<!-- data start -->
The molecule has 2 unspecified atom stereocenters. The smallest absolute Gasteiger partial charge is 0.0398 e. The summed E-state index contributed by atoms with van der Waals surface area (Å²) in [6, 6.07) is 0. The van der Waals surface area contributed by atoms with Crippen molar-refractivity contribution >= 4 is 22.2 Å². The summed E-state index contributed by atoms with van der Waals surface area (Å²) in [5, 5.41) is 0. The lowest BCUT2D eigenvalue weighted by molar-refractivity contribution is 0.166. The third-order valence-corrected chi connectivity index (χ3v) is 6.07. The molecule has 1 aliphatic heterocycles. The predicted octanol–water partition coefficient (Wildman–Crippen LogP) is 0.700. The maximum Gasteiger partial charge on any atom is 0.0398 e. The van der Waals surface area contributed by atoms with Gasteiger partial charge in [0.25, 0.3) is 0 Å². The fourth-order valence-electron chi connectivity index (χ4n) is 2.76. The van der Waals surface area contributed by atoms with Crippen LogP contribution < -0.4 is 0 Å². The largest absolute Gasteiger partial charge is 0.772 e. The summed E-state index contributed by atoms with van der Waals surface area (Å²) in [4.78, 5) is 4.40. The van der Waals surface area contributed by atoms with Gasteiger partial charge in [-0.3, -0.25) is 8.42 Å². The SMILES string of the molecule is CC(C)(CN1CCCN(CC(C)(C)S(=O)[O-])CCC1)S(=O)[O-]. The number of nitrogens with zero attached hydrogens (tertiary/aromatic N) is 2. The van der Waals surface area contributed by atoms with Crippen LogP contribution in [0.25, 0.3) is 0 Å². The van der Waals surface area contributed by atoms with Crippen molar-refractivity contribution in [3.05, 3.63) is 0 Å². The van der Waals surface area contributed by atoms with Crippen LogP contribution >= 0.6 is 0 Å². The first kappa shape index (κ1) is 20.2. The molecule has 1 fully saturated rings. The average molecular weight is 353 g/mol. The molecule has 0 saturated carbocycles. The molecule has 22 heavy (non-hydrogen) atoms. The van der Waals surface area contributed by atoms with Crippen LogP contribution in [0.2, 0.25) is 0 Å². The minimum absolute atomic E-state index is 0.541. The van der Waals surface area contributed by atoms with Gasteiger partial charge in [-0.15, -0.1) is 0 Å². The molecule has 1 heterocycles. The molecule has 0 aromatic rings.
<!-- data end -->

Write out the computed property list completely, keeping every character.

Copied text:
The molecule has 2 unspecified atom stereocenters. The smallest absolute Gasteiger partial charge is 0.0398 e. The summed E-state index contributed by atoms with van der Waals surface area (Å²) in [6, 6.07) is 0. The van der Waals surface area contributed by atoms with Crippen molar-refractivity contribution >= 4 is 22.2 Å². The summed E-state index contributed by atoms with van der Waals surface area (Å²) in [5, 5.41) is 0. The lowest BCUT2D eigenvalue weighted by molar-refractivity contribution is 0.166. The third-order valence-corrected chi connectivity index (χ3v) is 6.07. The molecule has 1 aliphatic heterocycles. The predicted octanol–water partition coefficient (Wildman–Crippen LogP) is 0.700. The maximum Gasteiger partial charge on any atom is 0.0398 e. The van der Waals surface area contributed by atoms with Gasteiger partial charge in [0.25, 0.3) is 0 Å². The fourth-order valence-electron chi connectivity index (χ4n) is 2.76. The van der Waals surface area contributed by atoms with Crippen LogP contribution < -0.4 is 0 Å². The largest absolute Gasteiger partial charge is 0.772 e. The summed E-state index contributed by atoms with van der Waals surface area (Å²) in [4.78, 5) is 4.40. The van der Waals surface area contributed by atoms with Gasteiger partial charge in [-0.3, -0.25) is 8.42 Å². The SMILES string of the molecule is CC(C)(CN1CCCN(CC(C)(C)S(=O)[O-])CCC1)S(=O)[O-]. The number of nitrogens with zero attached hydrogens (tertiary/aromatic N) is 2. The van der Waals surface area contributed by atoms with Crippen LogP contribution in [0.25, 0.3) is 0 Å². The van der Waals surface area contributed by atoms with Crippen molar-refractivity contribution in [3.05, 3.63) is 0 Å². The van der Waals surface area contributed by atoms with Crippen LogP contribution >= 0.6 is 0 Å². The first kappa shape index (κ1) is 20.2. The molecule has 1 fully saturated rings. The average molecular weight is 353 g/mol. The molecule has 0 saturated carbocycles. The molecule has 22 heavy (non-hydrogen) atoms. The van der Waals surface area contributed by atoms with Crippen LogP contribution in [0.2, 0.25) is 0 Å². The minimum absolute atomic E-state index is 0.541. The van der Waals surface area contributed by atoms with Gasteiger partial charge in [-0.15, -0.1) is 0 Å². The molecule has 1 heterocycles. The molecule has 0 aromatic rings.